The following is an excerpt from a work-in-progress called The Town I Live In.
In 1920, despite a fairly large Asian population in Orange County (including Fullerton), the Alien Land Law prevented Japanese residents from acquiring farm lands. Anti-Chinese and anti-Japanese policies had been enacted for many years in California, and are discussed in great detail in the paper “On California’s 1920 Alien Land Law: The Psychology and Economics of Racial Discrimination” by Gaines and Cho.
In a 1968 interview with research students from CSUF’s Oral History Program, Judge Raymond R. Thompson, whose family had lived in Fullerton since 1911, commented on the mentality behind such prejudicial policies:
“I remember the fear that the Caucasian had of the Oriental. The thought was that they worked so much harder and put in long days, the women worked in the fields and little children went out and worked. It was felt that it was impossible competition, that they would expand and multiply and acquire the land and the resources would just take over and drive out the whites. There was a lot of fear...The American working man was very fearful of the Japanese and the Chinese.”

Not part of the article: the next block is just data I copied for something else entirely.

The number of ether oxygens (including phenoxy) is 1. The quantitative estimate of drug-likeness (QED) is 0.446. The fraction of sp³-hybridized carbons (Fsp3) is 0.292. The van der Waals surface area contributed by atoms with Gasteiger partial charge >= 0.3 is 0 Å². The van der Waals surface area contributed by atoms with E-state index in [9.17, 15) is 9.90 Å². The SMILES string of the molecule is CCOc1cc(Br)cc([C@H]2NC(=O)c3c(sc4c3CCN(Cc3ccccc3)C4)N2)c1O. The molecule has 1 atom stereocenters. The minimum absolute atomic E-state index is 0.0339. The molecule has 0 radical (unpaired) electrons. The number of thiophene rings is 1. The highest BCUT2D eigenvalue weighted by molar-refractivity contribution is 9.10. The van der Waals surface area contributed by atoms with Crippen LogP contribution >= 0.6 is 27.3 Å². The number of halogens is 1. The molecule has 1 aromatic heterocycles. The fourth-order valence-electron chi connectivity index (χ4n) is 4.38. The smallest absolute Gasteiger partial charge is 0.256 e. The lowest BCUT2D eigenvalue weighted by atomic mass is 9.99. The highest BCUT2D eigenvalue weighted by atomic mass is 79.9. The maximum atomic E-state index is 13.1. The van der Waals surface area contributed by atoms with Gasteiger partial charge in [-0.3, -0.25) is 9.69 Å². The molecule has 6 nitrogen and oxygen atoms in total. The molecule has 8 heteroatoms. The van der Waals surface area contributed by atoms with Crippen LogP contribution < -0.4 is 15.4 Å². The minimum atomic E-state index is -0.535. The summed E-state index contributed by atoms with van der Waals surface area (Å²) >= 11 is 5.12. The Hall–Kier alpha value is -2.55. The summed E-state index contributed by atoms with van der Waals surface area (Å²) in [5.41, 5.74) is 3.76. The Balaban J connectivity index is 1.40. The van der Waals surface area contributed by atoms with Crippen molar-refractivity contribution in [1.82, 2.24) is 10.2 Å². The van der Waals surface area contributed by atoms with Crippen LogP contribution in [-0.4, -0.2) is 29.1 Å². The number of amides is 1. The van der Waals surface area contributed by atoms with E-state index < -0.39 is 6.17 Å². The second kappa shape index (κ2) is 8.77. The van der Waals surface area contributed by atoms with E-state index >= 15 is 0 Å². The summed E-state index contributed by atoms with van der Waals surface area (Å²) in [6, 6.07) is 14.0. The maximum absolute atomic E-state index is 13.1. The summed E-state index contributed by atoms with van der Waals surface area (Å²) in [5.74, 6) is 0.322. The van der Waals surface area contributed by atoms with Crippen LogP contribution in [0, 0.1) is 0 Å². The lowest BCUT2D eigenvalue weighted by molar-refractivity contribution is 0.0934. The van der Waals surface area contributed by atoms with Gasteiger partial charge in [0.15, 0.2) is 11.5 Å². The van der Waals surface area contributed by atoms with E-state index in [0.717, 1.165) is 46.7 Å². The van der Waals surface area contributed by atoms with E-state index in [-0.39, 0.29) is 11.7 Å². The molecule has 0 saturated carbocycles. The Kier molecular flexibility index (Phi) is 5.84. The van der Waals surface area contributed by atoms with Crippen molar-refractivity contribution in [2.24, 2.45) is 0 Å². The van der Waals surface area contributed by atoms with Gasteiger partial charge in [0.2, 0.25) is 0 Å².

This fear was made policy on a number of occasions, resulting in exclusion acts and land laws. The most extreme manifestation of this fear was, of course, the Japanese Internment camps during World War II. These did not come out of nowhere. There were already decades of anti-Japanese sentiment in California, including Fullerton.